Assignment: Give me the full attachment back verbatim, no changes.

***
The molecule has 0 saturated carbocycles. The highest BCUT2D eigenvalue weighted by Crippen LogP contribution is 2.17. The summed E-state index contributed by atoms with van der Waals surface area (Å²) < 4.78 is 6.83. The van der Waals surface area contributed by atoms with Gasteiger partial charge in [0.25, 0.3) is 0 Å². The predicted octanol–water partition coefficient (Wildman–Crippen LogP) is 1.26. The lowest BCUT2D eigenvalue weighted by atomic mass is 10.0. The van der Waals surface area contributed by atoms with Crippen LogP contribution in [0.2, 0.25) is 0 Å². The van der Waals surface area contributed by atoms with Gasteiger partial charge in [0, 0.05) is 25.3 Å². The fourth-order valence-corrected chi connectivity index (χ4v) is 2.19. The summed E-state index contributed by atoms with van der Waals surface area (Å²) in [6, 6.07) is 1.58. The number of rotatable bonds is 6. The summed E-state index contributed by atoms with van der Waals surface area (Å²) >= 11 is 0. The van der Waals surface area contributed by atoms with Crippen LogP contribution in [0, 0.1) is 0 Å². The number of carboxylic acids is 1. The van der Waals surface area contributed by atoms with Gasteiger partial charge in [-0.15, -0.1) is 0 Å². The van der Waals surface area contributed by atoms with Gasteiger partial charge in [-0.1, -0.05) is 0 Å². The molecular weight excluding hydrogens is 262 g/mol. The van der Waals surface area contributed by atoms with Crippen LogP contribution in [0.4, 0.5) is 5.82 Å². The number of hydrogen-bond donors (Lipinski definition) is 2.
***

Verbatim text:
The molecule has 0 saturated carbocycles. The highest BCUT2D eigenvalue weighted by Crippen LogP contribution is 2.17. The summed E-state index contributed by atoms with van der Waals surface area (Å²) < 4.78 is 6.83. The van der Waals surface area contributed by atoms with Gasteiger partial charge in [0.25, 0.3) is 0 Å². The predicted octanol–water partition coefficient (Wildman–Crippen LogP) is 1.26. The lowest BCUT2D eigenvalue weighted by atomic mass is 10.0. The van der Waals surface area contributed by atoms with Crippen LogP contribution in [0.2, 0.25) is 0 Å². The van der Waals surface area contributed by atoms with Gasteiger partial charge in [0, 0.05) is 25.3 Å². The fourth-order valence-corrected chi connectivity index (χ4v) is 2.19. The summed E-state index contributed by atoms with van der Waals surface area (Å²) in [6, 6.07) is 1.58. The number of rotatable bonds is 6. The summed E-state index contributed by atoms with van der Waals surface area (Å²) >= 11 is 0. The van der Waals surface area contributed by atoms with Crippen LogP contribution in [0, 0.1) is 0 Å². The number of carboxylic acids is 1. The van der Waals surface area contributed by atoms with Gasteiger partial charge in [-0.15, -0.1) is 0 Å². The van der Waals surface area contributed by atoms with Gasteiger partial charge in [-0.1, -0.05) is 0 Å². The molecular weight excluding hydrogens is 262 g/mol. The van der Waals surface area contributed by atoms with Crippen LogP contribution in [0.4, 0.5) is 5.82 Å². The number of hydrogen-bond donors (Lipinski definition) is 2.